I have to constantly remind myself that the first draft is just the first stepping stone, the true heart of the work happens after the crude words are penned. I keep some quotes taped to my writing desk, right at eye level so that they are easily seen when I am ready to toss down the pen or close the laptop and walk away. They remind me to keep fighting for my goals, they propel me to give it just one more try. There are hundreds of quotes floating around out in the world that tell about the difficult struggle that is the first draft, leading me to believe that even the best writers feel the same pressures that the humble little no-name me feels too. These are just a few of my favorites:
No one is going to see the first draft unless you decide that you want them to. Think of it like the solo runs, preparing you for the big race. Don’t take yourself so seriously, and don’t expect your work to glitter and shine at this stage. There will be parts that you write that will make you beam with pride at your own genius, and there will be parts that make you cringe and seriously contemplate burning it all. But in the end, the first draft is only the groundwork.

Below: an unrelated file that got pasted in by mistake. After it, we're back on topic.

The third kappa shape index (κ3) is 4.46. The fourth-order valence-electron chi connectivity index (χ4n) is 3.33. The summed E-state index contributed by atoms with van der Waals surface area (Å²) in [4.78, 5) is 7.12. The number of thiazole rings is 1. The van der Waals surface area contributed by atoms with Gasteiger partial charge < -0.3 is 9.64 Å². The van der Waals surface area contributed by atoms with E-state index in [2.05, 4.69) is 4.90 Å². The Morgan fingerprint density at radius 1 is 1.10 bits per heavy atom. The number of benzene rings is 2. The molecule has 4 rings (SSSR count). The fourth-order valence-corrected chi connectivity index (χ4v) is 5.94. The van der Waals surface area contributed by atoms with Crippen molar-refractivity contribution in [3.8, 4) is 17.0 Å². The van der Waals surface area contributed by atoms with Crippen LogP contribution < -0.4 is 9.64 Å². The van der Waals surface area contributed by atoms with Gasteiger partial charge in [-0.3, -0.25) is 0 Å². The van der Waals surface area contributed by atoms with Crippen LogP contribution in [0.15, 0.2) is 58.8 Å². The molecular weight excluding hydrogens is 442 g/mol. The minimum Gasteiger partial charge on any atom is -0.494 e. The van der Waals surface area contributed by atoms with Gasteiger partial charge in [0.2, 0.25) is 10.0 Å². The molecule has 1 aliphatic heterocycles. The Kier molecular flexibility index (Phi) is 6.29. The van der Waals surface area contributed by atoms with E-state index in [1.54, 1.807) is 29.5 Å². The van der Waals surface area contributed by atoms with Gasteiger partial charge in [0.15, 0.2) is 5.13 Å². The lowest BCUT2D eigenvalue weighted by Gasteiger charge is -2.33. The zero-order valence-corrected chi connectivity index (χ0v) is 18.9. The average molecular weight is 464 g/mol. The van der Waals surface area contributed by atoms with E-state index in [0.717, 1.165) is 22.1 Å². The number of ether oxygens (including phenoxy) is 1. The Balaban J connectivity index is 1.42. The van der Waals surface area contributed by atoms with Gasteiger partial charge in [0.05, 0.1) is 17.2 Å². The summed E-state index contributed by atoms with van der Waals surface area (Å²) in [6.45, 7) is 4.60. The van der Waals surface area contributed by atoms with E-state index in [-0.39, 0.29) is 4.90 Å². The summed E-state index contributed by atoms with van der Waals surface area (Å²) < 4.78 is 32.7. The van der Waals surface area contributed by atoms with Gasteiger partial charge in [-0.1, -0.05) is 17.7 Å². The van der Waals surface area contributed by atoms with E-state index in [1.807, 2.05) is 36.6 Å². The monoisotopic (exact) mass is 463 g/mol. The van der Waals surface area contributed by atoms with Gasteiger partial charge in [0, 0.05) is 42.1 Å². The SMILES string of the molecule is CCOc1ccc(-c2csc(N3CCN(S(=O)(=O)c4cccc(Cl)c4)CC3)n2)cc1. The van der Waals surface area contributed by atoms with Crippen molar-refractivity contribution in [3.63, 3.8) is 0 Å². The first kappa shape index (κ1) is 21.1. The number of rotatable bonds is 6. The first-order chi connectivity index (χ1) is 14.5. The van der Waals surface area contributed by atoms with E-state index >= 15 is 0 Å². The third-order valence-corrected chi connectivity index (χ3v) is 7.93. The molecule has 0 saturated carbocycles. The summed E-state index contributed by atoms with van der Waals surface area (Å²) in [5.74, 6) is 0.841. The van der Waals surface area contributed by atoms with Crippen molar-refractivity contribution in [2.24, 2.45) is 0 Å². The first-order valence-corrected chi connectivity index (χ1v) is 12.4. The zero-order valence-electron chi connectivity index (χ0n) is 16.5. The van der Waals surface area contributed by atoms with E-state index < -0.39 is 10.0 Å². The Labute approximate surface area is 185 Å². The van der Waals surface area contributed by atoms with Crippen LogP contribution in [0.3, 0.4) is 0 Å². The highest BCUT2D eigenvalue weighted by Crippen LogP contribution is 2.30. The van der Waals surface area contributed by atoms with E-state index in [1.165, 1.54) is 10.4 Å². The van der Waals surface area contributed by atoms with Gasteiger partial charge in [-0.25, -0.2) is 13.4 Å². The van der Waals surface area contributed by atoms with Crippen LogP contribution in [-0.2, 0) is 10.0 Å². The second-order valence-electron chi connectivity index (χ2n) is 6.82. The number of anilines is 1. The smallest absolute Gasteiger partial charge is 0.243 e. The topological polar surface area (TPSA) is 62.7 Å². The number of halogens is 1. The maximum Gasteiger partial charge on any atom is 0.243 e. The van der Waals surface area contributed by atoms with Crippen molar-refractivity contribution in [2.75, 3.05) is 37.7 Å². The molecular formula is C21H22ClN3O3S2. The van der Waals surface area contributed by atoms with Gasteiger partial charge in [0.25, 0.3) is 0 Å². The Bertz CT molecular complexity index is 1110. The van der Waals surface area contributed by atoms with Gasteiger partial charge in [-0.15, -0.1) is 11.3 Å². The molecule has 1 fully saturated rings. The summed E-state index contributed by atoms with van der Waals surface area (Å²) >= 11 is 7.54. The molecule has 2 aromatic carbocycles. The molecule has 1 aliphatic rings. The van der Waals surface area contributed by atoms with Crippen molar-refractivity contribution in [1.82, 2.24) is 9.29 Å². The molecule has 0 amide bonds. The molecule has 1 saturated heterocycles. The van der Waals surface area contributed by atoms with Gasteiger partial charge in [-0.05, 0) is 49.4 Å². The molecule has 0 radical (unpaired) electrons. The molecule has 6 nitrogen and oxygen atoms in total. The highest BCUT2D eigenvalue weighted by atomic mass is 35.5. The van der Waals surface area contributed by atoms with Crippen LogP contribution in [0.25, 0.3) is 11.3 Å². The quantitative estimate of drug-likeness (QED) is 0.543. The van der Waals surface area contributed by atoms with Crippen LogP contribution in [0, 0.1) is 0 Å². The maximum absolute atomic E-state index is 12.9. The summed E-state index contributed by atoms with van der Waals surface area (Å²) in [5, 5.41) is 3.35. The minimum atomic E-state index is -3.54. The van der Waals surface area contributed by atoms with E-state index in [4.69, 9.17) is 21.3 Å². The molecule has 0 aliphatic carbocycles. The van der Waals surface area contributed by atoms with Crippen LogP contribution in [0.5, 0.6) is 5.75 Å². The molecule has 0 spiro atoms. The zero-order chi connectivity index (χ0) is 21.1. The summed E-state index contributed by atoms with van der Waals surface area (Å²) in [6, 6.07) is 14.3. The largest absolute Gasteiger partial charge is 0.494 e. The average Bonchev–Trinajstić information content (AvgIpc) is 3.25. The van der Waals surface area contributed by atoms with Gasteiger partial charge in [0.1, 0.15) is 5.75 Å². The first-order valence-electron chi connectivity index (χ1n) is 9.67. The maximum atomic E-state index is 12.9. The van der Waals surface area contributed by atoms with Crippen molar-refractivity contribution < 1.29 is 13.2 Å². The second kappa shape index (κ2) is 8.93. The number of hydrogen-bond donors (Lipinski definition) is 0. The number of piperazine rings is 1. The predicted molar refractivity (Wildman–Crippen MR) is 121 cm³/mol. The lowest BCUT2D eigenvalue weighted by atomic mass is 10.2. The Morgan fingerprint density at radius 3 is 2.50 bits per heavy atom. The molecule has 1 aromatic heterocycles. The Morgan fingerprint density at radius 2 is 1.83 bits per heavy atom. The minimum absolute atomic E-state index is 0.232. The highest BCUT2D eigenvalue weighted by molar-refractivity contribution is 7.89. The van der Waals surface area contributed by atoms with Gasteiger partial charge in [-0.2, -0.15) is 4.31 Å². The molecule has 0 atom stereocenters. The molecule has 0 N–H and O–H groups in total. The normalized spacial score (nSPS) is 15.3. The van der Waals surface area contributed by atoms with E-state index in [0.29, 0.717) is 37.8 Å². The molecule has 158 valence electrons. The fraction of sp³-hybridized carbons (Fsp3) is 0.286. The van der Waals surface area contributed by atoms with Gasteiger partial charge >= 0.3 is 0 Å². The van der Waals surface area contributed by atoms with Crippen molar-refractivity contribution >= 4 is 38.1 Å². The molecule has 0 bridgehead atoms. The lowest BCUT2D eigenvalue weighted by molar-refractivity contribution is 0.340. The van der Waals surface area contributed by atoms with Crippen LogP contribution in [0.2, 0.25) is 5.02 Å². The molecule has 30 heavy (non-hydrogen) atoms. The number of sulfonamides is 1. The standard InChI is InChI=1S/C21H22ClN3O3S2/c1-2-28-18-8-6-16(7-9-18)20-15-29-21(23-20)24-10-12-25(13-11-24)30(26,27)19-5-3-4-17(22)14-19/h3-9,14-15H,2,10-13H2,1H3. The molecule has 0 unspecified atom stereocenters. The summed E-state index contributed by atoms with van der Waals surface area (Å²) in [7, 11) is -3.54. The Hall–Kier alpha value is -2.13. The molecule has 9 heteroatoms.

This draft is for you, to flesh out the story and figure out what it really is that you want to say. Personally, I usually go into my first draft with a particular idea in mind, but by the end I am starting to see a glint of something new shining through. It isn’t until I begin my revisions that I start to see what it is that had been hidden under all of my other thoughts and bubbling words. I find the heart of my work and start brushing all of the clutter away to make it shine. Tell yourself the story that you want to hear so that you will be ready to speak it to the world when the time comes.